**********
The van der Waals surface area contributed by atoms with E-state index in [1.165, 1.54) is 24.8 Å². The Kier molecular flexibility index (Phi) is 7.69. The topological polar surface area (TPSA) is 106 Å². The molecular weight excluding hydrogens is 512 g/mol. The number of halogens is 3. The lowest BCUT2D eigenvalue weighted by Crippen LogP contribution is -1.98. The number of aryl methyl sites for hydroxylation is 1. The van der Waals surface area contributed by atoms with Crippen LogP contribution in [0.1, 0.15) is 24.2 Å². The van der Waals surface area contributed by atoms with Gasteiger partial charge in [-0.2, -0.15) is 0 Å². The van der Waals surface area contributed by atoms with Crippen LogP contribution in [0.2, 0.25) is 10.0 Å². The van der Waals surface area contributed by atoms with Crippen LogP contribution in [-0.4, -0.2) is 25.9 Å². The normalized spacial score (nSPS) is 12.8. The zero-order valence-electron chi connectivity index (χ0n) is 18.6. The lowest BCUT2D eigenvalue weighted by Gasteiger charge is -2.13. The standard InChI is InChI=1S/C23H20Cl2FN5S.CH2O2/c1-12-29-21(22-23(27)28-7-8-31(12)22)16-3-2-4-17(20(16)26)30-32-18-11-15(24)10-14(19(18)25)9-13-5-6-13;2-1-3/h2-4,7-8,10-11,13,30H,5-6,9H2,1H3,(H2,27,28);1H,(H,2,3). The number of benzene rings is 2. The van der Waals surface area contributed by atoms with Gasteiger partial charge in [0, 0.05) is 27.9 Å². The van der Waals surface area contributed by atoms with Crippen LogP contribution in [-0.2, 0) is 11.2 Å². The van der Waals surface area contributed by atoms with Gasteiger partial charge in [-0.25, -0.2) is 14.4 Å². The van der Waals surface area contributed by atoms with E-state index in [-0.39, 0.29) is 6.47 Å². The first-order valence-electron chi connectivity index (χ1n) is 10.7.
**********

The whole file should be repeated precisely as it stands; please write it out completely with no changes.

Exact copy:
The van der Waals surface area contributed by atoms with E-state index in [1.165, 1.54) is 24.8 Å². The Kier molecular flexibility index (Phi) is 7.69. The topological polar surface area (TPSA) is 106 Å². The molecular weight excluding hydrogens is 512 g/mol. The number of halogens is 3. The lowest BCUT2D eigenvalue weighted by Crippen LogP contribution is -1.98. The number of aryl methyl sites for hydroxylation is 1. The van der Waals surface area contributed by atoms with Crippen LogP contribution in [0.1, 0.15) is 24.2 Å². The van der Waals surface area contributed by atoms with Gasteiger partial charge in [-0.2, -0.15) is 0 Å². The van der Waals surface area contributed by atoms with Crippen LogP contribution in [0.2, 0.25) is 10.0 Å². The van der Waals surface area contributed by atoms with Crippen LogP contribution in [-0.4, -0.2) is 25.9 Å². The normalized spacial score (nSPS) is 12.8. The zero-order valence-electron chi connectivity index (χ0n) is 18.6. The lowest BCUT2D eigenvalue weighted by Gasteiger charge is -2.13. The standard InChI is InChI=1S/C23H20Cl2FN5S.CH2O2/c1-12-29-21(22-23(27)28-7-8-31(12)22)16-3-2-4-17(20(16)26)30-32-18-11-15(24)10-14(19(18)25)9-13-5-6-13;2-1-3/h2-4,7-8,10-11,13,30H,5-6,9H2,1H3,(H2,27,28);1H,(H,2,3). The number of benzene rings is 2. The van der Waals surface area contributed by atoms with Gasteiger partial charge in [0, 0.05) is 27.9 Å². The van der Waals surface area contributed by atoms with Crippen LogP contribution in [-0.2, 0) is 11.2 Å². The van der Waals surface area contributed by atoms with Gasteiger partial charge in [-0.25, -0.2) is 14.4 Å². The van der Waals surface area contributed by atoms with E-state index in [-0.39, 0.29) is 6.47 Å². The first-order valence-electron chi connectivity index (χ1n) is 10.7.